Friday, January 13, 2012

Astronomy: The 219th American Astronomical Meeting

I've now returned to Chile after spending a few days at the largest, bi-yearly, astronomical meeting in the US. This was the 219th meeting of the American Astronomical Society, which was held January 8-12, 2012 in Austin, TX.

This was my first time in Austin; it's a nice city. Lots of good tex-mex and the capitol building was nice to visit:


The AAS meetings, especially in Winter, are extremely large. An estimated 2700 astronomers attended this January. Multiple meetings take place simultaneously, and posters are up all day. Hence, it is physically impossible to do and see everything going on. I personally was running back and forth between some of the sessions to try to hit particular talks. One way to keep track of some of the other talks was to check the twitter feed via the hashtag #aas219. For example, I wasn't at the NRAO session, but still learned the VLA's new name: the Karl G. Jansky Very Large Array.

More important than checking the talks, though, is meeting up with collaborators, friends, and other researchers in the field. I had my own poster on Wednesday, and while I did attend some sessions, the majority of the day I was at my poster talking to 'customers'. I met many great people that day (and throughout the conference) which I knew only by reading their papers.

There were also several interesting research results presented. I wasn't at any of the press meetings, but found out through the web. I list some of ones that interest me as well as links for more information:

  • At least 100 billion planets expected in the Galaxy. Click here for the news.
  • 3 new, small planets detected by Kepler. The smallest is the size of Mars. Click here for the news.
  • 2 new circumbinary planets, each orbiting a pair of close stars. Click here for the news.

This last result is particularly relevant to my research (and the poster I presented) so expect a future blog post on planets in binary star systems.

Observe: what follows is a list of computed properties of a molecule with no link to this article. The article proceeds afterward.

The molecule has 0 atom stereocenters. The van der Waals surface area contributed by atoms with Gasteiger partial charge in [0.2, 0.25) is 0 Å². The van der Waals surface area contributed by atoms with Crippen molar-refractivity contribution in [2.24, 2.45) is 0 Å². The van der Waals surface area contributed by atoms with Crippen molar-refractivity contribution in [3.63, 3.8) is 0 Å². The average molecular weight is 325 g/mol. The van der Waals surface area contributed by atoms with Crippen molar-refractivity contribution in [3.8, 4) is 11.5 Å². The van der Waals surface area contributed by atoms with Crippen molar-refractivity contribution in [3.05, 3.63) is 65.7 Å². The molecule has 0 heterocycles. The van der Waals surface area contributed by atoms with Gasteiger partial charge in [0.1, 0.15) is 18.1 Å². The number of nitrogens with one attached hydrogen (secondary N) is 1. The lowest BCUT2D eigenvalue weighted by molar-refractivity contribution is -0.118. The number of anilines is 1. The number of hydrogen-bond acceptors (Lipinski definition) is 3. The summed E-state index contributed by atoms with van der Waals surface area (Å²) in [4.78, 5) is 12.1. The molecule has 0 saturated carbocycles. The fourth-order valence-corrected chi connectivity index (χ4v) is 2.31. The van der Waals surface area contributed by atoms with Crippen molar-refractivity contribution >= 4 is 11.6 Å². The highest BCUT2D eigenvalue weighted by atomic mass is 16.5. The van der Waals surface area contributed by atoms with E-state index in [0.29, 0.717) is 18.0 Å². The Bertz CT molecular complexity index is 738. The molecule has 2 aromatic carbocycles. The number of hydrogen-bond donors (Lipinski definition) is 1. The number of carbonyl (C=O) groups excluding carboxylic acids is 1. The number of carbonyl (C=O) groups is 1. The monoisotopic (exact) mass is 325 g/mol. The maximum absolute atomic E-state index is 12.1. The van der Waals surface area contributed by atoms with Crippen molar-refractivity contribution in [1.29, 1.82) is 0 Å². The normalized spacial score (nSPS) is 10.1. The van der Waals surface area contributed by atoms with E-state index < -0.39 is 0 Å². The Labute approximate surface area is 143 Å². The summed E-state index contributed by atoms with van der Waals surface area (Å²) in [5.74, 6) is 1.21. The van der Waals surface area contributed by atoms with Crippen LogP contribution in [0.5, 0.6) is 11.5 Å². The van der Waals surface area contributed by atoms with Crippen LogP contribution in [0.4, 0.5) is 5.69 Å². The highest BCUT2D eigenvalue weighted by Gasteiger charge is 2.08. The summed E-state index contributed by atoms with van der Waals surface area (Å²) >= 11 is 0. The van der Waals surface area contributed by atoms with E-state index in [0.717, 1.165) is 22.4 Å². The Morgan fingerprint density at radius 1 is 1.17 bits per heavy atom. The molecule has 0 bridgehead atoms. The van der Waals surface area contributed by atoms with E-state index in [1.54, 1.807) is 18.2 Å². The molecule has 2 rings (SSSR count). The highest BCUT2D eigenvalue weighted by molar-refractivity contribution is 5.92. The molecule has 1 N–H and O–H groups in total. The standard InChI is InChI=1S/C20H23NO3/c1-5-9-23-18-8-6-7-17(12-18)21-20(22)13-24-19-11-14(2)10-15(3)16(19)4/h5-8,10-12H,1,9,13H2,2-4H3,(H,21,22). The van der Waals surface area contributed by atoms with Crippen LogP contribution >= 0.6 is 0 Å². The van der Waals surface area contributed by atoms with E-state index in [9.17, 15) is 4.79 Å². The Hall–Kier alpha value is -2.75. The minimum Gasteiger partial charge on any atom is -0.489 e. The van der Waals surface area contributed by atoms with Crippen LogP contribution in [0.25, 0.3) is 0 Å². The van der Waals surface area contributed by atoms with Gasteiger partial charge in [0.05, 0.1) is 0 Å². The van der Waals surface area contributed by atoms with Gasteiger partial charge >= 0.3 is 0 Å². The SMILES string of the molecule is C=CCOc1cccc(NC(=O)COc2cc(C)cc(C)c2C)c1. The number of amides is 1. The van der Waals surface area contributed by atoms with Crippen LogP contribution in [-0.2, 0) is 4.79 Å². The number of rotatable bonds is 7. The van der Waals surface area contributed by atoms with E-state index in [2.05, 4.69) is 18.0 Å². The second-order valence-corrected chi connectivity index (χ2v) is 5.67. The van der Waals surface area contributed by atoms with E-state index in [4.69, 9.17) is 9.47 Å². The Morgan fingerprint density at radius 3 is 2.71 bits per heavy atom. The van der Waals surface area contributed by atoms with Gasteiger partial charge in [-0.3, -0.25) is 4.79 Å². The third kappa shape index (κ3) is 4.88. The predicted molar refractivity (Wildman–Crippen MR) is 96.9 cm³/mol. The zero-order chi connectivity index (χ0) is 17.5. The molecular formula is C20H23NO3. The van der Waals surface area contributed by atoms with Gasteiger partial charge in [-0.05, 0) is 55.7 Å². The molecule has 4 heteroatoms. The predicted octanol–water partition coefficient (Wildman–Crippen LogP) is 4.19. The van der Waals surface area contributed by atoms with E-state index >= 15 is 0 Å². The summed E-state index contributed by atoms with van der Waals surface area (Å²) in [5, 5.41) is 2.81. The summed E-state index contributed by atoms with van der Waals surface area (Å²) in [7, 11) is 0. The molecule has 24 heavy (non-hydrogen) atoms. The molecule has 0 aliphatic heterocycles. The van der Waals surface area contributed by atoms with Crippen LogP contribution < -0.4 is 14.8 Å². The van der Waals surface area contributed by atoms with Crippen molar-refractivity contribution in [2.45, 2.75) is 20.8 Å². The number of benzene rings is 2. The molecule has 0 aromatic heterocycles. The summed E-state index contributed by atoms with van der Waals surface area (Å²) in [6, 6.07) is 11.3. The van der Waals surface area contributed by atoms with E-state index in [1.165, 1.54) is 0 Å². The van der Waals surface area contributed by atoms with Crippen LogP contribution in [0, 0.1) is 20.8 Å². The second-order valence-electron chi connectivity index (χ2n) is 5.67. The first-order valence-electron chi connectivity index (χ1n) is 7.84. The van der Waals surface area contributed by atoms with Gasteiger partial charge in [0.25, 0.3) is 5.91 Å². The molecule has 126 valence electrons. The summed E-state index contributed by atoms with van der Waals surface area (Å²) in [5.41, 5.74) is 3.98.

As I've mentioned already, I was keeping track of the conference via the twitter feed (#aas219). I started using The Archivist, but the output of that is not always terribly useful. The most interesting result from that is the following:

This is a breakdown of the most prolific twitterers using the #aas219 hashtag. I've you've been wondering who to follow for astronomy news, these are good folks to consider.

Also interesting is the frequency of posts (alas without a vertical scale), which clearly shows when the conference was in session:

However, my personal favorite way to visualize the social media's response to AAS is through word clouds. Using Google Reader I gathered all tweets from January 6 to 13th and present here a word cloud generated with Wordle:

I afterwards realized that my copy-pasting may have duplicated some entries, but that should not affect the results too much. I'm only including the 100 most common words after removing a few things like #aas219, RT, and time stamps. For those seeing word clouds for the first time: the larger the text, the more frequently it was mentioned. Note that upper case and lower case words (see Exoplanets and exoplanets) are unfortunately not counted together.
The URLs in the cloud point to the 100 billion+ planets and the smallest exoplanet links I provide above. As you can probably tell, Kepler, exoplanets, and planets are hot topics in astronomy right now. It's possible that Milky Way and galaxy are there because of tweets like "100 billion+ planets in Milky Way galaxy" which really are about planets again.
A few terms are in Spanish (Sociedad, Astronomica) and Xbox refers to the tweets about Steve Hawley's talk which mentioned that the HAL computer on the Space Shuttle was about 0.005% as powerful as an Xbox 360. A few prominent speakers and tweeters (as indicated by the @ symbol) were  also frequently mentioned.

There's a few common words in the cloud regarding the moment of silence held for Steve Rawlings at the meeting. This was done on Thursday after I left, but the news is that this observational cosmologist was found dead Wednesday evening at a colleague's home near Oxford. His colleague, the mathematician Dr. Sivia, was arrested on suspicion of murder, which makes this an even sadder story. Here and here are some of several news articles about it. That's an odd way to end the meeting, to say the least. I did not know Dr. Rawlings, but my thoughts go out to his family and friends.

So that's it for my summary. It was a good conference to catch up with some of my colleagues in the US. It was somewhat overwhelming, but worth the long trip up. My only regret is that, through an unfortunate oversight, my flight left Thursday morning, while the conference was still in session (though on it's last day). I doubt I'll attend the next AAS meeting, despite the interesting locale for the coming Summer session (Anchorage, Alaska), but perhaps I'll get to go to other future meetings.

UPDATE Jan 16, 2012: As mentioned in Astrobetter, @doug_burke has some nice statistics on AAS 219. It turns out I came in as the #62 most frequent tweeter, right at the bottom of the list.


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